0:04:44.6 Santa Ono: The way to really measure the impact of the institution is what happens to them while they’re there, and what do they eventually become once they graduate and become alumni of the institution. And so one of the things that I think it would be... To answer your question, how many should there be? There should be an infinite number of rankings. And one of the things I think is powerful is to be able to use impartial data, to use data which can be refreshed on a regular basis during a year, because things are changing all the time, something that makes use of publicly available information, and something that can be sort of customized. I’ll take for example, of your institution, Wake Forest University, if you look at Wake Forest University from research volume or number of graduate programs, that might be an appropriate way to look at Wake Forest University as a particular kind of student that wants a research university, and Wake Forest certainly is a research university.

0:05:54.6 Santa Ono: But the real excellence, what makes Wake Forest outstanding, is its commitment to the teacher-scholar model. And that’s something that wouldn’t be measured by the volume of research grants, and it’s not necessarily measured by citations. And so a student, prospective student considering where to go to college shouldn’t use that kind of ranking, but should look at different kinds of measurable data such as the student-faculty ratio, or the satisfaction of the student, or what are the success of students at Wake Forest in getting Rhodes scholarships or becoming independent scientists in their own right. And so, some kind of customizable ranking that asks the prospective student, the customer, "What is it that you’re looking for in terms of geographical area, size, strengths in teaching, the success of students who’ve gone through Wake Forest?" If you look at it in that way, then Wake Forest will rank very, very high. And so I think that it really should be based upon what the student cares about. Some students care about institutions, to have that teacher-scholar model, but also have a Division One athletics. And so that ranking should incorporate that into the ranking.

0:07:16.6 Jed Macosko: Yeah, and that’s really the essence of the website that my friends and I have built, is that you can use influence, which we use to find the people to interview, including your brother, but we also have something called desirability, which is where people choose to go, using the wisdom of previous students to guide your search. And then, we have ways of mixing and matching all kinds of different other things, like you mentioned, athletics or the size of the campus, student-faculty ratio. And so it ends up becoming a DIY ranking site. And it’s infinite, like you said, because there’s an infinite number of different ways you can turn all the dials and switch all the levers. And I think that’s really... That you should customize it for your own needs, and that gives you the best kind of ranking. So I’m totally on board with you there.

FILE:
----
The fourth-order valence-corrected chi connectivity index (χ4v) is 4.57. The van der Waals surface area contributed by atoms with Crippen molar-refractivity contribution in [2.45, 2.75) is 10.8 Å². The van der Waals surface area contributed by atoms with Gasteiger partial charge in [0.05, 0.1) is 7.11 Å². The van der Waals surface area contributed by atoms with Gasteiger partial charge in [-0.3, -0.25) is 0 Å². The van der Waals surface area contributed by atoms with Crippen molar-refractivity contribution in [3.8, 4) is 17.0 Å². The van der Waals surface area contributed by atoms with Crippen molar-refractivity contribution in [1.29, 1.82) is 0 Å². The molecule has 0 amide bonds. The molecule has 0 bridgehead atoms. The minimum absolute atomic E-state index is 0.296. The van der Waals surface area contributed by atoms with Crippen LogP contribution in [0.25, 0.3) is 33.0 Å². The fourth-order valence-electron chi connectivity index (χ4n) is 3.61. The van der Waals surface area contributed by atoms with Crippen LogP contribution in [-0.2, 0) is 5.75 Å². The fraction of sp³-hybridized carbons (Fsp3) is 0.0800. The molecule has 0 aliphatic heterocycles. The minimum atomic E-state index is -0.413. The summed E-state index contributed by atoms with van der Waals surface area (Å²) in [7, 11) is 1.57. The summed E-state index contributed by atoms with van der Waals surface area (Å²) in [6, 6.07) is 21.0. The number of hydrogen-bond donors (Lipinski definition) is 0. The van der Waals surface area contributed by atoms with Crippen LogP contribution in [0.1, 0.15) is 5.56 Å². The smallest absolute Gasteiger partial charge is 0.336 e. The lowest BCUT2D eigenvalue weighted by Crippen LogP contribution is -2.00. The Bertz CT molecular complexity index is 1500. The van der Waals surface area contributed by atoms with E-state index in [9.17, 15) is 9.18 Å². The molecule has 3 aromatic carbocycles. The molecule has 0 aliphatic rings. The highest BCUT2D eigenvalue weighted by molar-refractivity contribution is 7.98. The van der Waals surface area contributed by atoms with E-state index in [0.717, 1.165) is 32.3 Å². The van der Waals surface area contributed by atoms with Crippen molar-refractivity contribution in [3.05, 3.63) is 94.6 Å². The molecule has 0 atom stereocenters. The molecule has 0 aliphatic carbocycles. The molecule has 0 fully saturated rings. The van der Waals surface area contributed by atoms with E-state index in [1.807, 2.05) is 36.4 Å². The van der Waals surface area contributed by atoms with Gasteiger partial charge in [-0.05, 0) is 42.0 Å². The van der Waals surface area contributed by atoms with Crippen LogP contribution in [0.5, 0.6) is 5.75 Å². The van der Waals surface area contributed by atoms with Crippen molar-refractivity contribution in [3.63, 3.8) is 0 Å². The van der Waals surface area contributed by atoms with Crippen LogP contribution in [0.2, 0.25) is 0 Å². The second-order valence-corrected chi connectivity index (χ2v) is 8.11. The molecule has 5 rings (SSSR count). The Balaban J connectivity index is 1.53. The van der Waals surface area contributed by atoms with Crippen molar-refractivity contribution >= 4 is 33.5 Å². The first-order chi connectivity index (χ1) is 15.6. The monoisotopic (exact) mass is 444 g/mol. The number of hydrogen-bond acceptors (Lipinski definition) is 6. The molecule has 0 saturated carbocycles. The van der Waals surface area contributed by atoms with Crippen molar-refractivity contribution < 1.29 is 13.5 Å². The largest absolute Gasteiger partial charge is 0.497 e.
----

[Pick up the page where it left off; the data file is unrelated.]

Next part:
0:08:06.6 Santa Ono: It’s wonderful to have a platform such as yours, because the typical high school student is kind of busy. And so figuring out how to assess this and to mine all the data out there that’s always changing, it’s impossible for any particular student or family to do, and you have done it for them.

0:08:26.7 Jed Macosko: That’s right. It’s all been processed and now you can just hit the things you wanna search by, order it by that, and weight these other things, so it’s really nifty. But I was gonna say that you were at Emory, and one of the people that we interviewed earlier was Jeff Salingo, and he actually spent a whole academic cycle in the admissions department of Emory and talked a little bit about how that school has really been an up and coming school. So while you were there, what were the kinds of things that, as an administrator, you tried to do to help bring that school up?

0:09:03.1 Santa Ono: Well, there are different ways to answer your question, to approach that issue, or challenge, or opportunity, whatever you wanna call it. I know Jeff. I know about his book. I know some of the conclusions [0:09:17.5] ____. As you know, if you read the book, one of the conclusions of the book is that it’s almost a crap-shoot. If you look at the number of people who apply at universities, including Wake Forest and Emory, spend a lot of time growing the number of applications, because they know that one of the data points is how many people applied, how selective are you, how many do you actually reject or accept. The lower the acceptance rate, the better it is for your ranking. It’s kind of perverse. But he also found, in sitting in that admissions office, and it’s the same for all institutions, private, elite private institutions or liberal arts colleges, because of this volume of applications and things coming into the office in different times, and the fact that a number of people read the applications, it’s an imperfect science, and some of the decisions are probably not right. Those are some of the things that he found and actually sitting inside such an admissions office. And so, that’s the first thing I wanna say about Jeff, because you bring him up, and he’s fantastic.